CHESTNUT HILL, Mass. — Some 4,400 undergraduate and graduate students received degrees from Boston College on a balmy Monday, while a group of pro-lifers peacefully protested the Catholic university’s choice of Irish Prime Minster Enda Kenny as commencement speaker.

The protesters, who numbered about 60, gathered just off campus with prayers, signs, banners, bag pipes, drums and words to voice their opinion prior to May 20 commencement exercises in Alumni Stadium.

“Ireland is literally at the threshold of something terrible if Enda Kenny and his government do not rescind [the government’s plan to allow abortion] — if this law is enacted, we’re going down the wrong road,” said John Byrne, who had come from Rockaway, N.J., that morning.

“We plea and implore you to abandon your efforts to introduce abortion into Ireland,” added Byrne, who is a dual citizen of the United States and Ireland.

Kenny has drawn fire from pro-lifers from both sides of the Atlantic for his promotion of the Protection of Life During Pregnancy Bill in Ireland, which, if passed, would “make the direct and intentional killing of unborn children lawful in Ireland,” as stated by the Catholic bishops of Ireland.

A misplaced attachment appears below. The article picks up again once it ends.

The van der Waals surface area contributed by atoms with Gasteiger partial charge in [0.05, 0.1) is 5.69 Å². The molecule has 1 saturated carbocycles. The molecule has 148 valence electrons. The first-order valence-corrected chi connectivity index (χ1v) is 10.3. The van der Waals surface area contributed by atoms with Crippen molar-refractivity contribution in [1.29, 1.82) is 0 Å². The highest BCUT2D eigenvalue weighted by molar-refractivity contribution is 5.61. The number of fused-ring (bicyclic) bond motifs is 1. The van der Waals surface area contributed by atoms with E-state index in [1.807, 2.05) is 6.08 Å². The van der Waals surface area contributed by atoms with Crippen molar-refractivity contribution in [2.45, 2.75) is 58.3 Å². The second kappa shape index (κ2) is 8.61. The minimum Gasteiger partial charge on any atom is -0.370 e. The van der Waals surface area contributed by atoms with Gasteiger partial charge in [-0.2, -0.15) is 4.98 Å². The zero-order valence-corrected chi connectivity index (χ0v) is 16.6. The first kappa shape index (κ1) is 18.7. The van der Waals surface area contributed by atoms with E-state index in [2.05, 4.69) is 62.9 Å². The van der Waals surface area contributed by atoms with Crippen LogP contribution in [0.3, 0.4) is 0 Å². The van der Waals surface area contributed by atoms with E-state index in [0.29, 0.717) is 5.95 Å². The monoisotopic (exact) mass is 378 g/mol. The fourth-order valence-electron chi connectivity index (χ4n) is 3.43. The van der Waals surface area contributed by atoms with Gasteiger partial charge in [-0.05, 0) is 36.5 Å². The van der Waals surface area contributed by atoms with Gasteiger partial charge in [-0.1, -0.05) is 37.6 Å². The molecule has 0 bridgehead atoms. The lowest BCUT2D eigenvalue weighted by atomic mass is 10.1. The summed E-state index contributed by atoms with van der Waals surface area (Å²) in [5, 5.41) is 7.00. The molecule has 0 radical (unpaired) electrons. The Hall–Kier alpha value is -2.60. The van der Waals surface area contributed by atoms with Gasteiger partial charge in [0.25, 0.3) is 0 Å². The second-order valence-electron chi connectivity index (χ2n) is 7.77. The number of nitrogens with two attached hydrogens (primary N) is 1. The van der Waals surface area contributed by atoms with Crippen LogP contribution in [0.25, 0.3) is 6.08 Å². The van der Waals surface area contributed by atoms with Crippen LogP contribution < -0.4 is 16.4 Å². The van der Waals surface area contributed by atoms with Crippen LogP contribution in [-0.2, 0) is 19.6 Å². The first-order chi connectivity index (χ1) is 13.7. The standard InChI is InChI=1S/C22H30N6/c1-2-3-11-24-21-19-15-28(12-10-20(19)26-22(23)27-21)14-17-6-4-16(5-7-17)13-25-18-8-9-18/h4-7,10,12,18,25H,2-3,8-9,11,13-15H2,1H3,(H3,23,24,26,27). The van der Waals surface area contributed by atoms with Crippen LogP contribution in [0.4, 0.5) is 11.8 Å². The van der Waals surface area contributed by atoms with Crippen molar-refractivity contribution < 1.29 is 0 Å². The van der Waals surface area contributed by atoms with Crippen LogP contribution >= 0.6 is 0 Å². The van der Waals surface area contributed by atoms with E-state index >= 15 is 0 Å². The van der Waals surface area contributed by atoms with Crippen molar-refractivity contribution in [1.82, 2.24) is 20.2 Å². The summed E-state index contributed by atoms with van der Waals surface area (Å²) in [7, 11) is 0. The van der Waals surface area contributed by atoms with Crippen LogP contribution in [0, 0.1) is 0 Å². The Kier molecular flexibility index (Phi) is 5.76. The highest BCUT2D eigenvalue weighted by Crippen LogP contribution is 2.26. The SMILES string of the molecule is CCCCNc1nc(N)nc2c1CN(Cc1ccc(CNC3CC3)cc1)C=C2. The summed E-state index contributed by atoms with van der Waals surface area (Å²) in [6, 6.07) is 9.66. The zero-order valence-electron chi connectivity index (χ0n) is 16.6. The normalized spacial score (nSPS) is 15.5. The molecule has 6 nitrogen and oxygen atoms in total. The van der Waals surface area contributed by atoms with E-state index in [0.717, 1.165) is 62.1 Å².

The prime minister outlined the government’s position on the bill with a speech given on May 1.

The text of the bill would allow abortion to protect the life of the mother from “self-destruction” or suicide.

“Ireland is facing its Roe v. Wade moment in the next few months,” said Kristan Hawkins of Students for Life. She noted that Planned Parenthood had commended the choice of the commencement speaker.

The protest also included representatives from Live Action, the Catholic Action League, the Ancient Order of Hibernians and family members of 2013 Boston College graduates.

During his generally well-received and wide-referencing speech to graduates, Kenny did not address the controversy, but he spoke to reporters briefly before leaving campus.


Cardinal O’Malley’s Decision

Boston College, a Jesuit university, has received criticism for not rescinding its invitation to Kenny and for granting him an honorary doctor of laws degree.

The invitation was made a year ago, prior to Kenny’s plan to introduce abortion legislation.

The situation escalated on May 10, when Cardinal Sean O’Malley, the archbishop of Boston,  announced he would not be attending the ceremony. He had been scheduled to give the Benediction.